A low-fi list of books I've read over the last 20 years or so. These entries in bold are the books I particularly liked.

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The Last Navigator by Stephen D Thomas
A slightly oversentimental account by an American bloke who trained under one of the most famous Micronesian navigators. Lots of technical detail about navigating by the stars etc. Cool book!

Nuclear Free by David Lange
The story of NZ's nuclear free legislation in the late 80s. Funny man.

Captain James Cook by James Hooker
The screenplay of the miniseries. Good book and takes advantage of the benefit of hindsight. Oooh that Bligh character is a strict one isn't he? And do you think James gets a little too worked up about the locals nicking his stuff? He'll be sooooorrry ....

What if the Moon Didn't Exist? by Neil F Comins
A book of "what ifs", or as it's subtitled "Voyages to Earths That Might Have Been" - What if the moon was closer, what if the Earth was smaller ... Well explained most of the time. Tends to assume that the whole world's populations lives in the mainland USA occasionally - not unusual in a US book, but it's a little ironic since this book likes to consider the effects of removing aspects of life we take for granted.

martian Managing Martians by Donna Shirley
Design of the Mars rover ... sounds pretty dull but this is one of the best poorly-written book I've ever read, And it is badly written. However enthusiasm, natural story-telling ability and a damn good story make up for a lot. The image of the wee rover circling mummy and crying for help almost had me in tears.

Throwim Way Leg by Tim Flannery
Ethno-paleo-fossilo-biological adventures in New Guinea. A great mix of science, Boys' Own 'adventure' and (rather nerdy) enthusiasm. Flannery is a great storyteller - never afraid to cast himself as the buffoon. (I ended up commissioning Tim to do some writing a few years later.)

Coming of Age in Samoa by Margaret Mead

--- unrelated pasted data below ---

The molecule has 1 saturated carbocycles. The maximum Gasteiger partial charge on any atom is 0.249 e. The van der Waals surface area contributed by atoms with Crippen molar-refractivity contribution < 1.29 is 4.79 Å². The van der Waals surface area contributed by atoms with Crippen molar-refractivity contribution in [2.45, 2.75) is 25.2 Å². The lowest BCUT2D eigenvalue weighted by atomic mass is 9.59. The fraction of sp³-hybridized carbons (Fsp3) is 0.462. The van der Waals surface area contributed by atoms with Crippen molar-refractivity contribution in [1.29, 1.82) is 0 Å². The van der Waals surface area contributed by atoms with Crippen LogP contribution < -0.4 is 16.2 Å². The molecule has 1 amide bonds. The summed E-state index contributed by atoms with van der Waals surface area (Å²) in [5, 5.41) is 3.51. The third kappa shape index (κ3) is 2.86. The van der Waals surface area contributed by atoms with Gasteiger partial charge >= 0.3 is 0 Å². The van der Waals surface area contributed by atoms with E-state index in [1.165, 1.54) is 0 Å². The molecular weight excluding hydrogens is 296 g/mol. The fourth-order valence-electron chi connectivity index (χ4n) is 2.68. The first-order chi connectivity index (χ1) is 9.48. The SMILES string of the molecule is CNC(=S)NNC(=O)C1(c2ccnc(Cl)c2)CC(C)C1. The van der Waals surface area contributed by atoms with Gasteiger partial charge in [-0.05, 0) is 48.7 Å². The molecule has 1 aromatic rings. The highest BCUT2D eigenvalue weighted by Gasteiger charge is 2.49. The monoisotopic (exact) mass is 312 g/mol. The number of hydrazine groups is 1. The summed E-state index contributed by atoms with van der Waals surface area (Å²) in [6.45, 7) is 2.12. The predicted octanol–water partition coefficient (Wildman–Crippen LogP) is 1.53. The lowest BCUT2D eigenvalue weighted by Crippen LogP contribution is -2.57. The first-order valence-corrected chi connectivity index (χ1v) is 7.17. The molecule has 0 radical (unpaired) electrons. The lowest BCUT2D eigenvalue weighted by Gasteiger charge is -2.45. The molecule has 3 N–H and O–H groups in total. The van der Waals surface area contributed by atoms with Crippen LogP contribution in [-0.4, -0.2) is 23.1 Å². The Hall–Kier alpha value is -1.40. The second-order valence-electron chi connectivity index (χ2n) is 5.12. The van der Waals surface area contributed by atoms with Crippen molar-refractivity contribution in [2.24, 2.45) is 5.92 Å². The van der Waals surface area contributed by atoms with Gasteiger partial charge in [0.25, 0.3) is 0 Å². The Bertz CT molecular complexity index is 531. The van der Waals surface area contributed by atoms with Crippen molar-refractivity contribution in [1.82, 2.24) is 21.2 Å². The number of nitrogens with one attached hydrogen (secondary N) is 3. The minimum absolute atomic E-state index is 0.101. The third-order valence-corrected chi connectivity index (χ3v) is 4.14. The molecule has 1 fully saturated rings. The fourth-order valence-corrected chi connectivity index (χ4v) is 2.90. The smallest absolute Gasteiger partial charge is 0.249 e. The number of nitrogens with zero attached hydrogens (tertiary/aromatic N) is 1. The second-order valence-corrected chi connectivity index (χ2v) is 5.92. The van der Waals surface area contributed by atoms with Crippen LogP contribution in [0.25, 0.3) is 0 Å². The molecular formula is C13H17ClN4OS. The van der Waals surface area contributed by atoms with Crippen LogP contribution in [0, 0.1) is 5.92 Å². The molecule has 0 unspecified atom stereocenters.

The infamous anthropological study. Without getting into the nitty gritty, one of the first things you notice (with the benefit of hindsight) is how damn few people she spoke to to make all those assumptions. She justifies that by explaining that Samoans are a very "simple" people. Now you wouldn't get away with that these days Maggie.

One Hundred Years of solitude by Gabriel Garcia Marquez
Not as brilliant as its PR - but still brilliant!

Hitching by Kirsty Brooks
"Tales from the byways and superhighways" - I'm sure I'm not the first person who, after seeing this book shouted "I wish I'd written that". I've long been a fan of hitching, hitching culture, hitching philosophy and hitching stories. This is actually a bit light-on for material though. Too much white space for my liking. And a few that have the stench of urban myth about them ... "a mate of mine was hitching ..." - Still, it's fantastic stuff really!

Nga Waka Maori by Anne Nelson
A pretty good illustrated book about Maori canoes - past and present. Uses lots of Best's stuff without seeming to give him credit but introducing such good info to the late 20th century is probably not a bad thing. Lots on Te Kaupapa Waka project of 1990 which is pretty cool. Not just a coffee-table book approach either, a few bad stories as well as the obligatory heart-lifting ones.

All American Boy by Scott Peck
An incredibly powerful autobiography by an American lad trying to deal with growing up gay and baptist.

The Kon Tiki Expedition by Thor Heyerdahl
Fascinating book - a very motivated man.

Treasure Island by R.L. Stevenson
The best thing about this book (I reckon) is Captain Flint. The pirate, not the parrot. He's made out to be the most evil man who ever lived, but we never get to meet him. Some day someone should write the story of Flint, how Silver lost his leg and Pew his eyes etc. It'd be great.
Postscript: someone *did* write that book! See above.